Roger Swift

Based on direct experience, involving M&E suppliers early in a project can make a huge difference to long term costs.

AIS’ Managing Director, Simon Burras has written about the importance of this for Infrastructure Intelligence. He believes that not involving M&E early enough can subsequently lead to three key missed opportunities and longer term cost of ownership issues.

Missed opportunity #1: Disparate systems rather than an integrated approach 

M&E equipment is generally specified as a number of separate packages and these in turn will most likely be tendered separately. Historically, this wasn’t a problem as most of the M&E packages were relatively simple, stand alone systems. Today, the situation is vastly different, with the majority of M&E equipment having its own computer control. In a complex infrastructure setting, this requires an integrated system approach rather than the supply of a number of disparate computer systems that the operator of the final systems may struggle to reconcile and use.


Missed opportunity #2: Relying on generalists without specific systems experience

A second disconnect occurs where the performance specification becomes too prescriptive in some areas, but ambiguous in others. The root of this problem lies with the engineers who write the specifications, because as generalists, they will inevitably have a more limited understanding of the current technology available than specialists.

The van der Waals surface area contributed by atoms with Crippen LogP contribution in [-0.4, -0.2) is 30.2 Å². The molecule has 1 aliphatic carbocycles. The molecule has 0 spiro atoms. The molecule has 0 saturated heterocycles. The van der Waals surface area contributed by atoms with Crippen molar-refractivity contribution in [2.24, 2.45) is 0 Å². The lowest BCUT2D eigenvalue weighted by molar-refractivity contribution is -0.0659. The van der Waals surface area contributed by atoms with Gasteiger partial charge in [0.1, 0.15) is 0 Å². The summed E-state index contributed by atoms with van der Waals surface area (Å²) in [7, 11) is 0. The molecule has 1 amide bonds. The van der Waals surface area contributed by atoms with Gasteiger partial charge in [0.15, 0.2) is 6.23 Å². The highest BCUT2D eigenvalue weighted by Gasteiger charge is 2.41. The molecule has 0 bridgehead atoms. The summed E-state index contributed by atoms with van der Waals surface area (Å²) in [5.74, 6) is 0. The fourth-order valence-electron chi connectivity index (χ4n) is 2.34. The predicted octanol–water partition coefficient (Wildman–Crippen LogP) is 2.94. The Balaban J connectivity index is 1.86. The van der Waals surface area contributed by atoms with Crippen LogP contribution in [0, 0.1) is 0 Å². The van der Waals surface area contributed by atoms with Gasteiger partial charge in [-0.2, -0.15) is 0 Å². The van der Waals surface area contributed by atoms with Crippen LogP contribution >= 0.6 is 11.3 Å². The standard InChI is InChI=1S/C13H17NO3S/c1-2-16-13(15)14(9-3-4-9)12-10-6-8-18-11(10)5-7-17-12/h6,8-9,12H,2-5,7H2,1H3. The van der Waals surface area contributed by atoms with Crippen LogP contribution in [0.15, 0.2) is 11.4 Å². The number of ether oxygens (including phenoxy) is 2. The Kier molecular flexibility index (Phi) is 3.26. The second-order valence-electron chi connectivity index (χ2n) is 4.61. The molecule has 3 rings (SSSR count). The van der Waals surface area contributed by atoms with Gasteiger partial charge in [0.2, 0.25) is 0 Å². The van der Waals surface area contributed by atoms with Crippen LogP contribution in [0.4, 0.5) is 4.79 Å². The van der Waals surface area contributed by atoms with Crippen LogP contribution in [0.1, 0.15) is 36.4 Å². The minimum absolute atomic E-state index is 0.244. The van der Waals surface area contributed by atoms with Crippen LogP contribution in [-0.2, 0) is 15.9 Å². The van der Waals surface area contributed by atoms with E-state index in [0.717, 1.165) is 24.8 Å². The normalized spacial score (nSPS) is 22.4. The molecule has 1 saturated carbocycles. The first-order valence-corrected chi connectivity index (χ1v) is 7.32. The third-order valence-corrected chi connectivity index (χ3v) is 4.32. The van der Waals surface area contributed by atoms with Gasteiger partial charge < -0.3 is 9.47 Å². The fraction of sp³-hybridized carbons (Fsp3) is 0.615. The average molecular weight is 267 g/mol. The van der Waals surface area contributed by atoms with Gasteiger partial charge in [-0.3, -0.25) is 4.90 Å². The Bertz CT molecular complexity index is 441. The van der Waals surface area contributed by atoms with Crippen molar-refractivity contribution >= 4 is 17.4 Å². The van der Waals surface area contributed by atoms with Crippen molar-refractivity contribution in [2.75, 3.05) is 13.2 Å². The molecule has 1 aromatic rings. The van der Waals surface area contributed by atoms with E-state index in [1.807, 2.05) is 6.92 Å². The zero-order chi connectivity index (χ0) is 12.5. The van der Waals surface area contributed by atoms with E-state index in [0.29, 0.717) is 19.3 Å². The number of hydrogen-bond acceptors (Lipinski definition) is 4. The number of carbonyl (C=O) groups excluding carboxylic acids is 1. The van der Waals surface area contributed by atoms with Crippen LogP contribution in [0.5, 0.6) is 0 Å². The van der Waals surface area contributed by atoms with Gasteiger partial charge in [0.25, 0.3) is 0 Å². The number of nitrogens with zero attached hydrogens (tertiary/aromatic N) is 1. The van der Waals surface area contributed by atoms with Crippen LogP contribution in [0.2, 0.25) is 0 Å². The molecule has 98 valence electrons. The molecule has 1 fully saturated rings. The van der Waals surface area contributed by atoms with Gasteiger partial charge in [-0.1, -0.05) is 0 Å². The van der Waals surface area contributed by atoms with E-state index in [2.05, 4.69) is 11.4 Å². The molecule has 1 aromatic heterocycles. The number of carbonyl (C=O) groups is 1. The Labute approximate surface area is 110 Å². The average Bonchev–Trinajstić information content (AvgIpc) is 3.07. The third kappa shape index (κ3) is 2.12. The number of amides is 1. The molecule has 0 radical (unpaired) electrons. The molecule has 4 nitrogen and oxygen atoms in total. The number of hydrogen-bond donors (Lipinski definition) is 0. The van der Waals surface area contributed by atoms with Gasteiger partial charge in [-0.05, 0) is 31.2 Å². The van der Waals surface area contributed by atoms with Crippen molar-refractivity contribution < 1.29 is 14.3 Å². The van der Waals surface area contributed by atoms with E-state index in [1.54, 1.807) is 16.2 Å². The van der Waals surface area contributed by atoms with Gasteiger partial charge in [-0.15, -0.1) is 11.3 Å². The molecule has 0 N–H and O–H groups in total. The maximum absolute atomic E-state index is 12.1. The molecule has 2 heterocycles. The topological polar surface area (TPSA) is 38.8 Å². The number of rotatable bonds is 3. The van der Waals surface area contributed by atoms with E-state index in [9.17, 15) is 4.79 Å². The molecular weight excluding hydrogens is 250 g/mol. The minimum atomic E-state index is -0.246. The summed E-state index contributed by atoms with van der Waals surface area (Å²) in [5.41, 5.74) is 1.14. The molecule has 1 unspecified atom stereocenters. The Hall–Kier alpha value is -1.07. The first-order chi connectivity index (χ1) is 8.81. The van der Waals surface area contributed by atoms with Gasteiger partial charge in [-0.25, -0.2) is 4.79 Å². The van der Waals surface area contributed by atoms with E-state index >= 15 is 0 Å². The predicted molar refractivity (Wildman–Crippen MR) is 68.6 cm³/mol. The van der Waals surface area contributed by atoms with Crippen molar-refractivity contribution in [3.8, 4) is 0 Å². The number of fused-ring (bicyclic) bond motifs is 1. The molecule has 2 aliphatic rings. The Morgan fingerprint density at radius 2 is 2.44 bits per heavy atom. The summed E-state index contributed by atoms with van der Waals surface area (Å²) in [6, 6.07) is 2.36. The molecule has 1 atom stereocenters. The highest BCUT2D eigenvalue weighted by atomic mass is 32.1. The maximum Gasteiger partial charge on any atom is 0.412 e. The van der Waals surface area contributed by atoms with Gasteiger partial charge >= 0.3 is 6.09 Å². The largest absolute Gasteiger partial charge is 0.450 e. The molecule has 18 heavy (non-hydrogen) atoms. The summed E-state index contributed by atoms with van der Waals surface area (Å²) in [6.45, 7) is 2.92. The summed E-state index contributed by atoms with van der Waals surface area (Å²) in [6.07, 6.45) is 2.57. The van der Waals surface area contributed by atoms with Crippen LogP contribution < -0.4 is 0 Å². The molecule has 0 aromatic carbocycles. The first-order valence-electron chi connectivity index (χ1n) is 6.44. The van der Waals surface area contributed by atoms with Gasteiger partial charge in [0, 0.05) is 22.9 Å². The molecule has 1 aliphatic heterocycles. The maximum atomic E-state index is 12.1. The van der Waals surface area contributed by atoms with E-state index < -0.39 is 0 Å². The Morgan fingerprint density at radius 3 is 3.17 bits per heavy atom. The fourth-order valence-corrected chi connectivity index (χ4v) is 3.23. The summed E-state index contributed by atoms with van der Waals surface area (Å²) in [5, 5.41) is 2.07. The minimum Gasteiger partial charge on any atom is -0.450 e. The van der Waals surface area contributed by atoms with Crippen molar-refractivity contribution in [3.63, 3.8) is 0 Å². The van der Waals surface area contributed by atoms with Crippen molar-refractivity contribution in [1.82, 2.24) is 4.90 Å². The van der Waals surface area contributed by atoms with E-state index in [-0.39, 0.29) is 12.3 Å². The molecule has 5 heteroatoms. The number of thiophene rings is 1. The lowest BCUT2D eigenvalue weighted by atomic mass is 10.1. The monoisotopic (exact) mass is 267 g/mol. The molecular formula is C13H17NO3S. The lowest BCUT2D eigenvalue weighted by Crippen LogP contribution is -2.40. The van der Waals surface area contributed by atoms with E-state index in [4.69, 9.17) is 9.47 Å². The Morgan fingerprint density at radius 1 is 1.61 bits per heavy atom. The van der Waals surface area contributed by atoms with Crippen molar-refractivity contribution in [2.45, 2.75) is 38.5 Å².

This is not a criticism of the engineers, but a statement of fact as to the way that design companies are often organised. For example, an electrical engineer is frequently assigned the role of specifying the SCADA (Supervisory Control and Data Acquisition) computer system and whilst he or she will have some experience of the technology, they probably won’t have the in-depth computer system and software experience that could benefit the design.


Missed opportunity #3: Failure to innovate

The first two missed opportunities inevitably result in M&E specifications being recycled across different projects, with the consequence that new technologies are neglected for the ‘same old’ approach. This is in part understandable as design budgets like all other areas of construction are under pressure, but the context here is that we have seen specifications based on documents over 20 years old and that simply can’t be right.


You can read the full article published in Infrastructure Intelligence here: Involve M&E early